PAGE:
“Render to Caesar the things that are Caesar’s, and to God the things that are God’s.”
“Why put me to the test, you hypocrites? Show me the coin for the tax.’ And they brought him a denarius. And Jesus said to them, “Whose likeness and inscription is this?” They said, “Caesar’s.” Then he said to them, “Therefore Render to Caesar the things that are Caesar’s, and to God the things that are God’s.”
Here’s the catch – not only is he deftly sidestepping the barbs of the Pharisees, and neutralising their attack, Jesus actually spins it right back on them, with subtlety.
“So God created man in his own image, in the image of God he created him; male and female he created them.” – Genesis 1:27
Jesus says that Caesar has marked out that coin, by placing his image on it. Caesar is the authority when it comes to them. But the Pharisees have completely missed the point – God has marked out something with his own image. Just as they were to give to Caesar what Caesar owned, so God is the rightful owner of our bodies, our essence, everything we are.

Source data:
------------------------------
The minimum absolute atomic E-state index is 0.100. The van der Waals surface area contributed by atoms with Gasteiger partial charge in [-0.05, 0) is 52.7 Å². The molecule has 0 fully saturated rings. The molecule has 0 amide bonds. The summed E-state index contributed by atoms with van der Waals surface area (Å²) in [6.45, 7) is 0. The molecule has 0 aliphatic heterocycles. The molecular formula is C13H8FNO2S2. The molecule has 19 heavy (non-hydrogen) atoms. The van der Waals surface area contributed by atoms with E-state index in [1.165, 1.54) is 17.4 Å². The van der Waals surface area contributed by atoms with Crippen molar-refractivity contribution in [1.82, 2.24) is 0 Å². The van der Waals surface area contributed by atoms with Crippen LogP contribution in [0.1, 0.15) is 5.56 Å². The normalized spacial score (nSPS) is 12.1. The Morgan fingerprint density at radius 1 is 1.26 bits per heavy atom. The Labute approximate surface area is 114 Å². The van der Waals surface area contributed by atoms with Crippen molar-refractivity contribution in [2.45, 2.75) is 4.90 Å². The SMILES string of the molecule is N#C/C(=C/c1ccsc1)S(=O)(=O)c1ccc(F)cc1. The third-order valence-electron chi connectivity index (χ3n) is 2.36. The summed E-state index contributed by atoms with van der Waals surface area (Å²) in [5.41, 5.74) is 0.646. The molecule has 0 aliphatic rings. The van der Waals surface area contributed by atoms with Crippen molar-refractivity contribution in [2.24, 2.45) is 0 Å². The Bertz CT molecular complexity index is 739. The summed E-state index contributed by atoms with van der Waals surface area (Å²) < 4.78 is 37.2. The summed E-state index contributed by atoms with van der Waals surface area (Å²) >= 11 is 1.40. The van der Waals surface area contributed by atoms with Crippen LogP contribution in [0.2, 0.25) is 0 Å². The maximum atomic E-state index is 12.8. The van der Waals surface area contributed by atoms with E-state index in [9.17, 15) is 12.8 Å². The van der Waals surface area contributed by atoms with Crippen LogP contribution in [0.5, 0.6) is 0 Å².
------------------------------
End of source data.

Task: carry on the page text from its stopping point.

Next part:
This event isn’t just saying “No, Pharisees, you won’t catch me out like that,” or finding a sneaky way to make the Pharisees look foolish. This runs right to the heart of Christianity – are you giving to God what is rightfully his?
I read this last night, and was hit by it in a way that I haven’t been before. It’s so big. I know that I don’t really live as if I am marked out for God, in the same way those coins were marked for Caesar.
And it’s even bigger than that – there’s the initial level, whereby I belong to God because he is the creator, and he has marked me with his image (how awesome is that! Praying that I can keep remembering that).
And then there’s the fact that he bought me with a price, paying the ransom with Jesus’ blood.
I’ve been pretty convicted that I don’t have the sort of focus I ought to. I’m always caught up in thinking through complicated scenarios, and theological tricks. Which is good. But the danger is losing sight of the fact that beyond all that, the image I have is that of God, and I should live with that in my heart, in my mind, and on my lips.